It was difficult for the players to separate their out-of-game knowledge from their character’s in-game knowledge. One player knew immediately that it was a Balor and knew the correct weapons to use, even though we could argue that his PC did not know.
The PCs could make a knowledge check to know the correct weapons and energy type, but I thought that made things way too easy. I revealed the correct weapons on a success but not the energy type.
When the PCs all completed their tests they appeared in a hallway. The ceiling above was carved to look like Lloth while the doors were her eight legs. PCs could help trapped allies still struggling by opening their door. This required a Thievery or Athletics check DC 25. Failure meant 2d6+4 lightning damage. My group needed to free the Druid’s animal companion and fortunately made the check. At the other end of the hallway were cages. This is where any PC who failed three checks during their challenge would have ended up. The bars could be opened with a Thievery or Athletics check but there was no penalty for failing.
The encounter ended with the heroes reaching a cavern of the true Underdark. The cavern they overlooked was aglow with phosphorescent fungus. The adventure has a Drow priestess calling out to the PCs to surrender but this didn’t seem like a tactically sound plan to me so I left it out. I ended with the PCs at the top of the 10ft ledge. Next week they can figure out how to descend and then we’ll get to the Drow and the call for surrender.
I really liked this week’s session. Only a couple of PCs took damage and even that was negligible. It was a far cry from the near TPKs they’ve had in the previous few weeks. Some players liked the session more than others, but that’s to be expected. It really served as a good reminder to some players that power-gaming for combat isn’t always a good idea. There’s more to D&D than hack and slash and more encounters like this one will emphasize that for newer players. Wizards please include more skill change weeks moving forward.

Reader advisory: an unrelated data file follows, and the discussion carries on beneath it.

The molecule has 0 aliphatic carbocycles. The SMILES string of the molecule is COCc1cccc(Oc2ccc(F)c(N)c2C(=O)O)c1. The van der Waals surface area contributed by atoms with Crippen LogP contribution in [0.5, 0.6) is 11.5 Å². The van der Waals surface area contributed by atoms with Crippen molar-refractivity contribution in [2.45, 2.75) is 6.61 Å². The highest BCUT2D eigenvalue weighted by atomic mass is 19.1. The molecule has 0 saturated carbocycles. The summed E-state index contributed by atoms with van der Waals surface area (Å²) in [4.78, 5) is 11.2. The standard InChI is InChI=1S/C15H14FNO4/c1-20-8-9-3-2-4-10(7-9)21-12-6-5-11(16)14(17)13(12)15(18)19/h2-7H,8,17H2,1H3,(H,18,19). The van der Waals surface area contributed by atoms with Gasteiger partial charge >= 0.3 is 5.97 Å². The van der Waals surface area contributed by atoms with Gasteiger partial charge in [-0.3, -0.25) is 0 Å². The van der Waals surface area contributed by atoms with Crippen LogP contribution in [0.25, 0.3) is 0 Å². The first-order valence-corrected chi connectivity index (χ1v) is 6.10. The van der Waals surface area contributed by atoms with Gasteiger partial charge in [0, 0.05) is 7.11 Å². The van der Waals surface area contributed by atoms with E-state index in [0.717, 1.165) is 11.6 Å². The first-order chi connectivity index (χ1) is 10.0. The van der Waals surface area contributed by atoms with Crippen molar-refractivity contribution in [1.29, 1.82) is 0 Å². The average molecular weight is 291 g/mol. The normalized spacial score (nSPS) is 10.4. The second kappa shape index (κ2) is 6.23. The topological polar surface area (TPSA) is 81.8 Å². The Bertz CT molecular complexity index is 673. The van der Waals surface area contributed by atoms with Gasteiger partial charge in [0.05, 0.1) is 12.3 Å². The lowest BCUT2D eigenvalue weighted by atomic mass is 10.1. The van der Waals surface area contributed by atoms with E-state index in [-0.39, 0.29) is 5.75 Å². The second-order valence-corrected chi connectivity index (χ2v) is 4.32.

What did you think of this week’s no combat skill challenge encounter? Did your players love it, hate it, or fall somewhere in the middle? Would you like to see more encounters like this? What kind of wacky or ingenious things happened during your challenges?
Last week I introduced a summary sheet for DMs to print and hand out to the players after each session. My intent was to get this week’s sheet posted Wednesday morning, but I ran into some technical difficulties. The Chapter 2 Reward Summary is now up to date and I’ve included the details up to and including the week 7 encounter.
This week we’ve got two actual-play pod casts (as usual) and Alton from 20ft Radius and I have recorded another weekly review in which we discuss what we liked and didn’t like about this week’s encounter. This one’s a bit longer but I think we had a lot of great experiences at our tables and really wanted to share some of those highlights. Please visit 20ft Radius and listen to the Week 6 Podcast. Be sure to comment and let Alton know what you think of his podcast and his site.
We continue to record our D&D Encounters sessions and make them available to you for download every week. This season I’m going to try to record the games at both FLGS where I play so that you can hear how two very different groups handled the same encounter. These recordings are made in a loud, crowded game store so at times it may be difficult to hear everyone.
D&D Encounters: Web of the Spider Queen (Week 6) – Podcasts